Agriculture is a vital sector of the economy. This explains why it earned special attention in the National Development Plan (NDP), with an entire chapter, Chapter Six, dedicated to it.

Recently, there have also been pragmatic plans such as the Agriculture and Agro-processing Master Plan (AAMP) that set out practical steps to realize a vision to grow the sector and bolster its global competitiveness while achieving inclusion and transformation.

The sector must not be a casualty of politics. It is a force for good in growing the South African economy and advancing the country’s place on the global map. As various political parties deliberate on the future Government of National Unity, they must keep the agricultural sector uppermost in their mind. This is a sector that should offer an avenue of convergence across the political spectrum: it is crucial for rural development, food security, and employment creation.

What should priority areas be in achieving a consensus across the different political persuasions? Some of the critical areas that deserve emphasis include protecting property rights. Moreover, the government should continue to release the state’s over two million hectares of land acquired over the past few decades to appropriately selected beneficiaries. Title deeds should be a priority as they lend these beneficiaries much-needed dignity and a source of financing. Still, releasing the government’s land should not be the end-all for the land reform programme. Land reform should continue through all its existing levers: redistribution, restitution, and land tenure.

To successfully achieve transformative outcomes in agriculture, state capacity should be reinforced. The various directorates in the government that run programmes associated with land reform must be bolstered, and corruption must be dealt with decisively so that the resources for land reform reach the intended beneficiaries.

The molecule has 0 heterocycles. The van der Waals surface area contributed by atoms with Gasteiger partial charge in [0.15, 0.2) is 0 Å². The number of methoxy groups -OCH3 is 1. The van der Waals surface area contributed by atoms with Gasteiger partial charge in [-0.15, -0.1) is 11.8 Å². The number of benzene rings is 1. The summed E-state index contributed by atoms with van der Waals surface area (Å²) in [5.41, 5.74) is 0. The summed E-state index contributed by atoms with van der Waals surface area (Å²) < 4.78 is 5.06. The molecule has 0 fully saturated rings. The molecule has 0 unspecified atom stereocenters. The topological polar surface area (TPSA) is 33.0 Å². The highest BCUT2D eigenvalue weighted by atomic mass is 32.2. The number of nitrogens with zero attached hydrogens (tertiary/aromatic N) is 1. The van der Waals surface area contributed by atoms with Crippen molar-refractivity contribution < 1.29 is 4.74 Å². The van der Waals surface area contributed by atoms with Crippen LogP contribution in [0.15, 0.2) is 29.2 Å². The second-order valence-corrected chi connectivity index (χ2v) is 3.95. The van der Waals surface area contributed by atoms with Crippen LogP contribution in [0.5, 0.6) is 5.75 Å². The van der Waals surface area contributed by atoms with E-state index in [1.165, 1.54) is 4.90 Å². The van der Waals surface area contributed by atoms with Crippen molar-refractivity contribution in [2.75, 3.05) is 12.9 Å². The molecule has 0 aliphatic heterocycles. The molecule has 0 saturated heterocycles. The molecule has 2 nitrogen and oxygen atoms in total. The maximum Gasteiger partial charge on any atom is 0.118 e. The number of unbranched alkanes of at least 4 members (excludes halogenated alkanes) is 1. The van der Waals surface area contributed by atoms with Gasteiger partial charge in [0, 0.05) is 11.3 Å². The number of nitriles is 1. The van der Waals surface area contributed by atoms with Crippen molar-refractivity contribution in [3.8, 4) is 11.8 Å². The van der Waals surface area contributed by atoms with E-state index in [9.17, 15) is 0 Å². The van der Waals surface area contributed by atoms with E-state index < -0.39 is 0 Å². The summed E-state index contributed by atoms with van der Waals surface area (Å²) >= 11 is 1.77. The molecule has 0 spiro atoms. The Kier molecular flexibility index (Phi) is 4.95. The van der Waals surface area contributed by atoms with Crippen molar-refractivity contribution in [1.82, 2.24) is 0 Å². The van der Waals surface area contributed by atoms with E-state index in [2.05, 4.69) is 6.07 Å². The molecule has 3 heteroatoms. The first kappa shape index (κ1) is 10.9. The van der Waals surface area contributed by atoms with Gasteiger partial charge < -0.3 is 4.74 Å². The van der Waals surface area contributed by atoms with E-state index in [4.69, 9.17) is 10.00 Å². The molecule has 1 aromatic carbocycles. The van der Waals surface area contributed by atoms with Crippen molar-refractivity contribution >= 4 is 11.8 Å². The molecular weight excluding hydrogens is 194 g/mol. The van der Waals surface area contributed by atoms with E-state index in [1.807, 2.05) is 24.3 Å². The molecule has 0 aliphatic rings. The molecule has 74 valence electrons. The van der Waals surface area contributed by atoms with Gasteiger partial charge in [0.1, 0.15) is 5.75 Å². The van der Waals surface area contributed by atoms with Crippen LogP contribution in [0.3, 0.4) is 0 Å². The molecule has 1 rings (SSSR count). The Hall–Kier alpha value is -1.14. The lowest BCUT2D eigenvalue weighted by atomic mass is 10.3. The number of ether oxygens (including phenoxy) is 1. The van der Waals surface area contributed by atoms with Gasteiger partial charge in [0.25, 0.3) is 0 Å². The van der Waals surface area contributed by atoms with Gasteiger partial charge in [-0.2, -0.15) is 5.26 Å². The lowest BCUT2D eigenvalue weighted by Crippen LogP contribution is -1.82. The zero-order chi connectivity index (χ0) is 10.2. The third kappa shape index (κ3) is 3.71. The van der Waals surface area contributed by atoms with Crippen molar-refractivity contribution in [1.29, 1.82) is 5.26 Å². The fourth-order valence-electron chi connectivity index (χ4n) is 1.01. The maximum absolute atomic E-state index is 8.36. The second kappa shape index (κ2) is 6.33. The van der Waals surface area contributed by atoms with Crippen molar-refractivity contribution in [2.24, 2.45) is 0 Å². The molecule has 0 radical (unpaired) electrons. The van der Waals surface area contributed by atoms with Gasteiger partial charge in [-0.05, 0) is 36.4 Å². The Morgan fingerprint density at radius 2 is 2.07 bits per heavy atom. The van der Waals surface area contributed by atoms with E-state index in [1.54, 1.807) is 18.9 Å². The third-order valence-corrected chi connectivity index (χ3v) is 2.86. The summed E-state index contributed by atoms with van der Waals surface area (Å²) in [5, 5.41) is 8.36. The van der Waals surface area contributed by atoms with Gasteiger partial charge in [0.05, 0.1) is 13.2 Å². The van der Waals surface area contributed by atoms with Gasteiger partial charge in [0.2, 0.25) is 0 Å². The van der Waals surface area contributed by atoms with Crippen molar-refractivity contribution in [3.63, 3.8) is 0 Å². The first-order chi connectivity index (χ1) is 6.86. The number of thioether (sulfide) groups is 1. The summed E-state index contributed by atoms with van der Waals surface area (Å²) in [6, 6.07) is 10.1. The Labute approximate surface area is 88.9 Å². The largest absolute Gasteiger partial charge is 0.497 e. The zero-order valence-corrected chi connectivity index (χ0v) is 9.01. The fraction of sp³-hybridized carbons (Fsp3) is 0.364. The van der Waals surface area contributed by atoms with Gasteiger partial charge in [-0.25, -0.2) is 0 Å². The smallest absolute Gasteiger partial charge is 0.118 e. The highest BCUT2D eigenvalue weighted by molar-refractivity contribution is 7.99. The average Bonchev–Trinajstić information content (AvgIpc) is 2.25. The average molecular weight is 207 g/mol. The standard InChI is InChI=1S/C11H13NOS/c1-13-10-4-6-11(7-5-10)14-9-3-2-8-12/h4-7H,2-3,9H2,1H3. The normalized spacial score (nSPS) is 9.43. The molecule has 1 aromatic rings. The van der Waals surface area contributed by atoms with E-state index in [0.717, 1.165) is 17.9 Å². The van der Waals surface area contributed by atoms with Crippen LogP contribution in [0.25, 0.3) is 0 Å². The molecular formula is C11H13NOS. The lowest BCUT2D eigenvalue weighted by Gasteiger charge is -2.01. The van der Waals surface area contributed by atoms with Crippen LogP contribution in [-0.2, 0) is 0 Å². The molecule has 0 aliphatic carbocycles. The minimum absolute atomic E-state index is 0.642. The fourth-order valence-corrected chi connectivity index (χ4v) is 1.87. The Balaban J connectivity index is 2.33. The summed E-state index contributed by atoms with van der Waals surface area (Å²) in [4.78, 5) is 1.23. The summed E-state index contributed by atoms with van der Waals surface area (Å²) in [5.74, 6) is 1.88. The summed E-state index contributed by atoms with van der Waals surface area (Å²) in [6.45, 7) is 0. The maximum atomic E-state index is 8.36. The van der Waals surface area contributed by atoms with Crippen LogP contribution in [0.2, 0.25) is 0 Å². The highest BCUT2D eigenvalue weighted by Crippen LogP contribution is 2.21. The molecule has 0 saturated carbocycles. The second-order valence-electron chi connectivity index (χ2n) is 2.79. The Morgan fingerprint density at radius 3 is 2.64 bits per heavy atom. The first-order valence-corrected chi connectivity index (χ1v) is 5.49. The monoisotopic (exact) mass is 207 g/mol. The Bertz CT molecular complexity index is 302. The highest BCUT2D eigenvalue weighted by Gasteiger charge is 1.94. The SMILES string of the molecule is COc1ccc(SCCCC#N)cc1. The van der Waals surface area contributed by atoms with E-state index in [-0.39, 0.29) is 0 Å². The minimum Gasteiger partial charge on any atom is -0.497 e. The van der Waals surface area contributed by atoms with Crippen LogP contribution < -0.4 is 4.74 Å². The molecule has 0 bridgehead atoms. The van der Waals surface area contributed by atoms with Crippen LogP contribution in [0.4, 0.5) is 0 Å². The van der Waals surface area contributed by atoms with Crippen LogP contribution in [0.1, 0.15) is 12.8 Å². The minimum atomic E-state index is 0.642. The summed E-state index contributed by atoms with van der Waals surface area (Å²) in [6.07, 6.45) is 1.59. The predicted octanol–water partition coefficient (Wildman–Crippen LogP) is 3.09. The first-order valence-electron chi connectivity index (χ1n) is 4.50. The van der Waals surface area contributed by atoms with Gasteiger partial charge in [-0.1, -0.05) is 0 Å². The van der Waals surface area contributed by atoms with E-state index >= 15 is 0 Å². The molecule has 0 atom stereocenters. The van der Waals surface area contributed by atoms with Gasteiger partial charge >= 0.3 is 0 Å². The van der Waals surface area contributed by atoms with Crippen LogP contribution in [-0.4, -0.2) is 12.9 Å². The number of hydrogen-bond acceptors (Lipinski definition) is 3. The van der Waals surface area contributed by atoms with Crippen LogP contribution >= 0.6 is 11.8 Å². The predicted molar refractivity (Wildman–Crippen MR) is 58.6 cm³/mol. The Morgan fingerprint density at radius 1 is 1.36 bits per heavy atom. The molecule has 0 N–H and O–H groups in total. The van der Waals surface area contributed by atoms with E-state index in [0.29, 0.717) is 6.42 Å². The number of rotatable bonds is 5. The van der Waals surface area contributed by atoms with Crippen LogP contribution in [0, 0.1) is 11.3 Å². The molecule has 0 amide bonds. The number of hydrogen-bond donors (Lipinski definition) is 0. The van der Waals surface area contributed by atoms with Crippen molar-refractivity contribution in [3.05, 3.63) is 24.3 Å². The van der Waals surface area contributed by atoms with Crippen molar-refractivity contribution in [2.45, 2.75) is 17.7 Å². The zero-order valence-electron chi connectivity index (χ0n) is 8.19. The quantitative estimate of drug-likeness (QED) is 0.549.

Another important programme for driving change in the sector is Blended Finance. DALRRD has been driving this programme in collaboration with the Land Bank and other financial institutions. It must be expanded to reach more beneficiaries, primarily to expand black commercial farmers. As a country, we must do all we can to move beyond A Country of  Two Agricultures.

We must introduce more efficiencies in programmes aimed at supporting new-entrant black farmers, unleash the transformative possibilities of the land reform programme, provide financial assistance, and give new-entrant farmers greater technical support while enabling them to connect to markets and root out corruption in government programmes. This process should happen concurrently with a vigorous effort to support the existing commercial farmers who are the backbone of the country’s food security and job creation.

More directly, the priority should be on (1) addressing animal health issues, (2) dealing with the complexities and excessive costs that assignees add to businesses under the Agricultural Products Standard Act; (3) modernization of Act 36 that regulates the registration of agrochemicals, seeds and other agricultural products; (4) continue to expand market access for agricultural products in various export markets; and (5) deal with rural crime incidences.

Beyond agriculture-specific matters, structural reforms of the network industries are vital in supporting the growth of the agricultural sector. Here, the Government of National Unity should support the work of Operation Vulidlela, which the Presidency and National Treasury are currently leading. The urgent reforms that would benefit the agricultural sector include (1) improvements in the water infrastructure and policy, (2) a need to improve the efficiency of logistics, particularly the ports, rail, and road conditions, (3) the energy reform at Eskom should continue, and (4) the digital communication work is vital for rural development.

In essence, what is required to boost agriculture in the country is well articulated in various government plans. What is necessary at the moment is the dedication and relentless focus on implementing the existing government plans to drive inclusive growth in agriculture and job creation. As they form the Government of National Unity, the political parties should not make this sector a casualty of populist politics. Instead, they should see it as a source of economic growth and job creation in rural South Africa.

The DALRRD has all the necessary programmes to achieve this goal, but a focus is required on the implementation and professionalization of civil servants, particularly at provincial and municipal levels.

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